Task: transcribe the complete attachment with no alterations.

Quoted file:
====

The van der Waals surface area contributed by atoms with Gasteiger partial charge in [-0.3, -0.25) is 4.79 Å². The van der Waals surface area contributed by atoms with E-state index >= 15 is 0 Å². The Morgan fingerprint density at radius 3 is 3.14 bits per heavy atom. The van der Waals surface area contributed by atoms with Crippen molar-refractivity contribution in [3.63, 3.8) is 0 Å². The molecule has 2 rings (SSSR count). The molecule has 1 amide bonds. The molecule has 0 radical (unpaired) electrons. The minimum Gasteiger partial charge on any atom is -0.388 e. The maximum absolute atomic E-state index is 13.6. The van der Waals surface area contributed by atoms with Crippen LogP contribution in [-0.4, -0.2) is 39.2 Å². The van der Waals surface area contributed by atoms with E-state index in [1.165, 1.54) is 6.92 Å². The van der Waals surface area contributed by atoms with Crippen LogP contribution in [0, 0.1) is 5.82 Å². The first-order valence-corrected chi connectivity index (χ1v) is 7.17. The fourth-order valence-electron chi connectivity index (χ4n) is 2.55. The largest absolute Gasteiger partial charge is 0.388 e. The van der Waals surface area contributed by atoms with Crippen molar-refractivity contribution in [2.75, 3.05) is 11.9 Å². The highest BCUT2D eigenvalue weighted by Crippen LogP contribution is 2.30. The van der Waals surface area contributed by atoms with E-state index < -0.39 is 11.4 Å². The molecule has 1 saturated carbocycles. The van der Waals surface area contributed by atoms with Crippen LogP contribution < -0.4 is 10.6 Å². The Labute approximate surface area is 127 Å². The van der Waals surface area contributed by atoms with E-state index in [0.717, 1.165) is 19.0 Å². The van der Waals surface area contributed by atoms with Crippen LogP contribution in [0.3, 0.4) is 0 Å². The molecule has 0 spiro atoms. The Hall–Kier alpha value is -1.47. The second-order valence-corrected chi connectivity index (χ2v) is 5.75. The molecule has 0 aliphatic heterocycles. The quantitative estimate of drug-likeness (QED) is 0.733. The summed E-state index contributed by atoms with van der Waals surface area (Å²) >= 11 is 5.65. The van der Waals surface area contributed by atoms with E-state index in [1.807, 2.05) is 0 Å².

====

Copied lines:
The van der Waals surface area contributed by atoms with Gasteiger partial charge in [-0.3, -0.25) is 4.79 Å². The van der Waals surface area contributed by atoms with E-state index >= 15 is 0 Å². The Morgan fingerprint density at radius 3 is 3.14 bits per heavy atom. The van der Waals surface area contributed by atoms with Crippen molar-refractivity contribution in [3.63, 3.8) is 0 Å². The molecule has 2 rings (SSSR count). The molecule has 1 amide bonds. The molecule has 0 radical (unpaired) electrons. The minimum Gasteiger partial charge on any atom is -0.388 e. The maximum absolute atomic E-state index is 13.6. The van der Waals surface area contributed by atoms with Crippen LogP contribution in [-0.4, -0.2) is 39.2 Å². The van der Waals surface area contributed by atoms with E-state index in [1.165, 1.54) is 6.92 Å². The van der Waals surface area contributed by atoms with Crippen LogP contribution in [0, 0.1) is 5.82 Å². The first-order valence-corrected chi connectivity index (χ1v) is 7.17. The fourth-order valence-electron chi connectivity index (χ4n) is 2.55. The largest absolute Gasteiger partial charge is 0.388 e. The van der Waals surface area contributed by atoms with Crippen molar-refractivity contribution in [2.75, 3.05) is 11.9 Å². The highest BCUT2D eigenvalue weighted by Crippen LogP contribution is 2.30. The van der Waals surface area contributed by atoms with E-state index < -0.39 is 11.4 Å². The molecule has 1 saturated carbocycles. The van der Waals surface area contributed by atoms with Crippen LogP contribution < -0.4 is 10.6 Å². The Labute approximate surface area is 127 Å². The van der Waals surface area contributed by atoms with E-state index in [0.717, 1.165) is 19.0 Å². The van der Waals surface area contributed by atoms with Crippen LogP contribution in [0.3, 0.4) is 0 Å². The molecule has 0 spiro atoms. The Hall–Kier alpha value is -1.47. The second-order valence-corrected chi connectivity index (χ2v) is 5.75. The molecule has 0 aliphatic heterocycles. The quantitative estimate of drug-likeness (QED) is 0.733. The summed E-state index contributed by atoms with van der Waals surface area (Å²) >= 11 is 5.65. The van der Waals surface area contributed by atoms with E-state index in [1.807, 2.05) is 0 Å².